Hall earns producer award at Monte Carlo fest
MONTE CARLO — Fox’s “Arrested Development” walked away Friday with a Golden Nymph for producer of the year in the category of comedy at a glitzy awards ceremony that closed the 45th edition of the Monte Carlo Television Festival.
Michael C. Hall was tapped the year’s top drama actor for his work on HBO’s “Six Feet Under.”
The U.K., however, dominated the awards ceremony for the third year in a row, taking home half of the 20 Nymphs handed out, including those for television film (Tiger Aspect Prods.’ “Omagh”) and European producer (Red Production Co.’s dark crime series “Conviction”).
Fest opened June 26, but with no business taking place, the event was dominated mainly by talent and accompanying execs, including former “CBS Evening News” anchor Dan Rather, Marcia Cross and four others from the “Desperate Housewives” cast, as well as top French talent brought in by TF1.
Rather, whose CBS News documentary “Court Martial in Iraq” was in competition, told Daily Variety that international awards ceremonies recognizing the value of good news programs helped raise the bar for news in the public eye. “Real investigative journalism is expensive, and when it is given international recognition such as at a festival like Monte Carlo, it underscores and, to some degree, inspires others.”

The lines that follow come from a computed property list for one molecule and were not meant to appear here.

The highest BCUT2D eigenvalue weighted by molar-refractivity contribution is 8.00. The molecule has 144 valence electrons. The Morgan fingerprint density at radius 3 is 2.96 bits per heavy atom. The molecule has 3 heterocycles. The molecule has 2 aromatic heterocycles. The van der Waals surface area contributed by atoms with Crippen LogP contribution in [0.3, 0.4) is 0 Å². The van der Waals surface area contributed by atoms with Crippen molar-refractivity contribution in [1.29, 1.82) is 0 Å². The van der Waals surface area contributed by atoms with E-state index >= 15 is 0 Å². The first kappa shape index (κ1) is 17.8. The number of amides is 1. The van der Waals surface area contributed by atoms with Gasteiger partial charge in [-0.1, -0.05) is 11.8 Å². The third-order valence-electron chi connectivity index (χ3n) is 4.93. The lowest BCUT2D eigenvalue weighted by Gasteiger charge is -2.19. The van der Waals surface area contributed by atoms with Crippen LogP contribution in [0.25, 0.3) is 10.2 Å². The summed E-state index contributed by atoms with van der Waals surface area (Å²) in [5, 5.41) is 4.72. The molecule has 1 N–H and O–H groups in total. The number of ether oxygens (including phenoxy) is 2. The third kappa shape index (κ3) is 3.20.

Scandi lenser Nahid Persson’s “Prostitution Behind the Veil” and Gregoire Deniau’s “A Clandestine Crossing of the Seas” from France won Nymphs for news documentary; CBS went away empty-handed.
France’s Denys Granier-Deferre picked up the Nymph for direction in a television film for his pic “93, Rue Lauriston,” while Taodue Film’s “Paolo Borsellino,” from Italy, took the miniseries prize. Drama producer of the year kudos went to Denmark’s “The Eagle,” produced by Sven Clausen.
Fest prexy HSH Albert II was in attendance but declined his usual duty of opening the awards ceremonies in accordance with a three-month state of mourning for the late Prince Rainier of Monaco, who founded the festival in the early 1960s with the late Princess Grace.
Pola Rapaport’s “Writer of O,” presented by INA (France’s National Audiovisual Institute), won the grand prize for documentaries handed out by URTI.
Exec veep of the fest David Tomatis said no further changes would be made to the event for some time. Fest’s date was changed and its market and conference side dropped in recent years. Only 14 programs were screened to the public, a number he said would rise in the future.